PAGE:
What are some common concerns with geriatric patients? - page 2

I am doing some research and wondered what the most common concerns are when dealing with geriatric patients? Illnesses, complaints, etc. I know Alzheimer's and psychiatric problems would be a... Read More

  1. by   Twright49015
    Hi
    Another answer or information for you in regards to geriatric nursing. How about the loss of dignity and independence from being placed in a nursing home or adult foster care home, leading to depression.
    Just think most of these people have lived in their own homes most of their lives, then suddenly due to a fall or a family or Dr. opionion they can no longer manage everyday common things on their own; ie: dressing, feeding themselves, toileting...... they now have to rely on others to assist them with these tasks.

    Theresa:uhoh21:
  2. by   leslie :-D
    Quote from Twright49015
    Hi
    Another answer or information for you in regards to geriatric nursing. How about the loss of dignity and independence from being placed in a nursing home or adult foster care home, leading to depression.
    Just think most of these people have lived in their own homes most of their lives, then suddenly due to a fall or a family or Dr. opionion they can no longer manage everyday common things on their own; ie: dressing, feeding themselves, toileting...... they now have to rely on others to assist them with these tasks.

    Theresa:uhoh21:
    there you go theresa. that is another reason why dignity, honor, and autonomy are crucial...recognize their losses in function, independence, families and cognition. as with us i feel safe to say that ending up in a nursing home is one of our worst nightmares in aging. it is so up to us to make it a loving, embracing home with skilled and compassionate nursing care.
  3. by   Energizer Bunny
    Thank you both. This is why I was sooo interested in Dr. Thomas Perls and his studies on centenarians. He truly loves the elderly and treats them as they should be. Someone in the audience asked him about why there are not any geriatricians in our area.....sad, but true. So these older people with all of their problems and concerns are left to deal with GP's who may or may not give two hoots.

    Geriatrics is obviously not where I am planning on ending up but I find it very fascinating thanks to Dr. Perls.
  4. by   longtermcarern
    Quote from CNM2B
    Both, really. I'm looking for resources on the net too if you have any. I guess what I want to find out is if there are any specific illnesses, etc. that are mostly found in this population and not in the younger ones. KWIM?

    Have you looked at this site www.eldercare.com ?
  5. by   nurseygrrl
    I just had a great inservice on geriatric care in the LTC setting. The instructor said that other than the physical things that go on with the elderly, the most important thing to remember is that the elderly want so much to feel that they are still a contributing member of society. It's always great if you can involve them in something where they are helping others. On the geriatric floor of my LTC facility, the residents do many things such as make dessert for the evening meal, paint each other's nails, fold laundry, match socks, sew things for each other, plant gardens around the facility (we have tall planting boxes for those in wheelchairs), one woman knits lanyards for her fellow residents to keep their locked drawer keys on. The residents LOVE it! They also make bears and blankets and little caps for less fortunate babies and donate them. They love to 'help' and it's really great for everyone. When I worked on the 3rd floor in my LTC, I had one resident who always liked to sit by the desk. I gave her the job of answering the phone and calling for the person that the call was for. Another resident answered the call bells on the phone at the desk for me and then told me what the pt. needed. It was a great system. I would bring them in little treats at the end of the week for helping me.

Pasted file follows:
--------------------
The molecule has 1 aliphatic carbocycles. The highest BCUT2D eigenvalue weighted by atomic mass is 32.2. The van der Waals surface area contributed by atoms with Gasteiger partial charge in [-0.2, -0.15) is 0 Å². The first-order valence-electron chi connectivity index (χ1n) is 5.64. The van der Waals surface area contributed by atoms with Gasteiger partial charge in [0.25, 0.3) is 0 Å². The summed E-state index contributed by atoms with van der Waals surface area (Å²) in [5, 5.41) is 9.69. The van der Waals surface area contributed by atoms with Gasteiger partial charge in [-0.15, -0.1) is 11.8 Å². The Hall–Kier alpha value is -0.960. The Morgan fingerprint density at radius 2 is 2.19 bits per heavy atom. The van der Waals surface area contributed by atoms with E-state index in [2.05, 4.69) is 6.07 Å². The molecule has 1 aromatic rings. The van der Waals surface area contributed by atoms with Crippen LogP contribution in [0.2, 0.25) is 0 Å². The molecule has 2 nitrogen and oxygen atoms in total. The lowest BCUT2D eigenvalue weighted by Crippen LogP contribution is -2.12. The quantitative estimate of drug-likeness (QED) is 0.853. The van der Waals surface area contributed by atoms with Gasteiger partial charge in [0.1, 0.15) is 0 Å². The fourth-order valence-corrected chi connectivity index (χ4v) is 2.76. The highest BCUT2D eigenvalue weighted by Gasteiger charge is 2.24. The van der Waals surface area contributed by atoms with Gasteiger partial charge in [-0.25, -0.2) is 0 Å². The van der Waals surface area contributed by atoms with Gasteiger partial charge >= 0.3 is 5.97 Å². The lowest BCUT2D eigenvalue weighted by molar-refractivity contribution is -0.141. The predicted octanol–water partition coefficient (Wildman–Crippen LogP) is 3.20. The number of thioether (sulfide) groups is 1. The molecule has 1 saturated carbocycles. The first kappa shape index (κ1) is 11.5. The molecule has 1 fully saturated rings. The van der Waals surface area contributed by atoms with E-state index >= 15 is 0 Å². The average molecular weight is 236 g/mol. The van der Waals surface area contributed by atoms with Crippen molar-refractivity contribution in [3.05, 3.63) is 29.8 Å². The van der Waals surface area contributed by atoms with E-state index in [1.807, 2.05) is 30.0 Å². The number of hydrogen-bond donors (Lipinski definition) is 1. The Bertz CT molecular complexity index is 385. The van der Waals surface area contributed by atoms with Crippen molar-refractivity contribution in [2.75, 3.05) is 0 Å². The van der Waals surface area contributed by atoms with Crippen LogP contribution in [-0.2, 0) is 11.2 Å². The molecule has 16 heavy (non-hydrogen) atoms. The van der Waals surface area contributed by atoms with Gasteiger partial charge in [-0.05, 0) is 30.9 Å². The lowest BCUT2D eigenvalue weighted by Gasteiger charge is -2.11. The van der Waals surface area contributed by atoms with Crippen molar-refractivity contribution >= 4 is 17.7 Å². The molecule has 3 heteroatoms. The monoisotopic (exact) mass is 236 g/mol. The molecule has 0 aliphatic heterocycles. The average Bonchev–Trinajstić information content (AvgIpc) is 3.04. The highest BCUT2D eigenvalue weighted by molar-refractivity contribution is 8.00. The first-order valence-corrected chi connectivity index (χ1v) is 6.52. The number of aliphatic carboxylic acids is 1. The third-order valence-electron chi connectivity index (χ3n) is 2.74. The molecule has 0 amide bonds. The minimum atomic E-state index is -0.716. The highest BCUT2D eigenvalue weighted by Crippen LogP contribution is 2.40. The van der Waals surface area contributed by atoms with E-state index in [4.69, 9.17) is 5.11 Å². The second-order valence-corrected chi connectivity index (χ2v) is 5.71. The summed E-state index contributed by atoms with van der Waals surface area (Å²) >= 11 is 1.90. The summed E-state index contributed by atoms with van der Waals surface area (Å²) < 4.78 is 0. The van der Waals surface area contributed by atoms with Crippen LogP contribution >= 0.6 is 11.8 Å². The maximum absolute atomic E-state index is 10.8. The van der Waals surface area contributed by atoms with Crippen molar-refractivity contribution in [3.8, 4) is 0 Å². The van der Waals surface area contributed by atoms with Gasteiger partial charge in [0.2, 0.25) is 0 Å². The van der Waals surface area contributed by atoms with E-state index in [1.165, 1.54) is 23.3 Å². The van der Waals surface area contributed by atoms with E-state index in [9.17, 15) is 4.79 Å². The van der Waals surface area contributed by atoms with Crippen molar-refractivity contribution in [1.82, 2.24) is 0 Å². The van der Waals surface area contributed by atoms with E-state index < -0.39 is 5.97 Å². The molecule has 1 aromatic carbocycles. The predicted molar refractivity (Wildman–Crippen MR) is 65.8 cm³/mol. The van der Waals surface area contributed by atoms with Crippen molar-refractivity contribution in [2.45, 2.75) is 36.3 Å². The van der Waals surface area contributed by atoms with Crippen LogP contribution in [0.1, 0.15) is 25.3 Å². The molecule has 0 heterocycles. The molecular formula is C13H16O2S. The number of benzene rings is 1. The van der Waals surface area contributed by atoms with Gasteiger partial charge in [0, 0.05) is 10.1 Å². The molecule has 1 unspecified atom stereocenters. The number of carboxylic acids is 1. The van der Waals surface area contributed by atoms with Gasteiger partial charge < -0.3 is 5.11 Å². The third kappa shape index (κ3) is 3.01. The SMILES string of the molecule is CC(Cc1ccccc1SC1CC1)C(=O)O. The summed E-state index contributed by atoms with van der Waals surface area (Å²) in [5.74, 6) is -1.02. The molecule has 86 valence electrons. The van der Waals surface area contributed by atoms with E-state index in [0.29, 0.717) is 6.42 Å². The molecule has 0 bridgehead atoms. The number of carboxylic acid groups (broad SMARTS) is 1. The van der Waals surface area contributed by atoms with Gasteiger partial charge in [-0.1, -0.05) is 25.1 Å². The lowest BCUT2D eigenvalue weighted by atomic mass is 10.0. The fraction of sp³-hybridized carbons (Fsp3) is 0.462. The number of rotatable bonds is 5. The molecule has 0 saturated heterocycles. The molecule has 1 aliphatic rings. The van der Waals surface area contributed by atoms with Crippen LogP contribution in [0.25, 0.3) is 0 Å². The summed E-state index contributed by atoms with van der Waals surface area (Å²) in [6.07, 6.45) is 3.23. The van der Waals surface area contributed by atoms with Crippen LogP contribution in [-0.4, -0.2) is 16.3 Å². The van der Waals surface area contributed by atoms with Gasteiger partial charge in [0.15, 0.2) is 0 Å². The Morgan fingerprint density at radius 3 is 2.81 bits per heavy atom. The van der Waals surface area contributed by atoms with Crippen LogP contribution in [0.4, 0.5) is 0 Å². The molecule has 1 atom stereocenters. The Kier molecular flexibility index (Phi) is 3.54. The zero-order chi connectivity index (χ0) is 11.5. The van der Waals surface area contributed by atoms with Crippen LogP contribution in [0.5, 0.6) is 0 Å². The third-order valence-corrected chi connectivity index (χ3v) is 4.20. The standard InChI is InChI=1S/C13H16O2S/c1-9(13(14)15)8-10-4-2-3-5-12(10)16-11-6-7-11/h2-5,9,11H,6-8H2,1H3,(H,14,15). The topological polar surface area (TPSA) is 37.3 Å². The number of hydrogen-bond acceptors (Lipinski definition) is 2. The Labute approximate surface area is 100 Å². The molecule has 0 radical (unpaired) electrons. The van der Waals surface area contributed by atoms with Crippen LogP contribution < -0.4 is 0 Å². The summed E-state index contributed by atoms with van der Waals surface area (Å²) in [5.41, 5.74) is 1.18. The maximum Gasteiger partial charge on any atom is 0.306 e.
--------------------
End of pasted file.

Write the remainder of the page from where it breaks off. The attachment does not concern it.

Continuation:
6. by   Energizer Bunny
    You guys are so great! Thanks...this would be a great discussion for all of us.
  7. by   jnette
    Quote from HerEyes73
    I just had a great inservice on geriatric care in the LTC setting. The instructor said that other than the physical things that go on with the elderly, the most important thing to remember is that the elderly want so much to feel that they are still a contributing member of society. It's always great if you can involve them in something where they are helping others. On the geriatric floor of my LTC facility, the residents do many things such as make dessert for the evening meal, paint each other's nails, fold laundry, match socks, sew things for each other, plant gardens around the facility (we have tall planting boxes for those in wheelchairs), one woman knits lanyards for her fellow residents to keep their locked drawer keys on. The residents LOVE it! They also make bears and blankets and little caps for less fortunate babies and donate them. They love to 'help' and it's really great for everyone. When I worked on the 3rd floor in my LTC, I had one resident who always liked to sit by the desk. I gave her the job of answering the phone and calling for the person that the call was for. Another resident answered the call bells on the phone at the desk for me and then told me what the pt. needed. It was a great system. I would bring them in little treats at the end of the week for helping me.
    Lovely.... just lovely. So very true that they still so want to CONTRIBUTE and not, as Earle said, be treated as little children.

close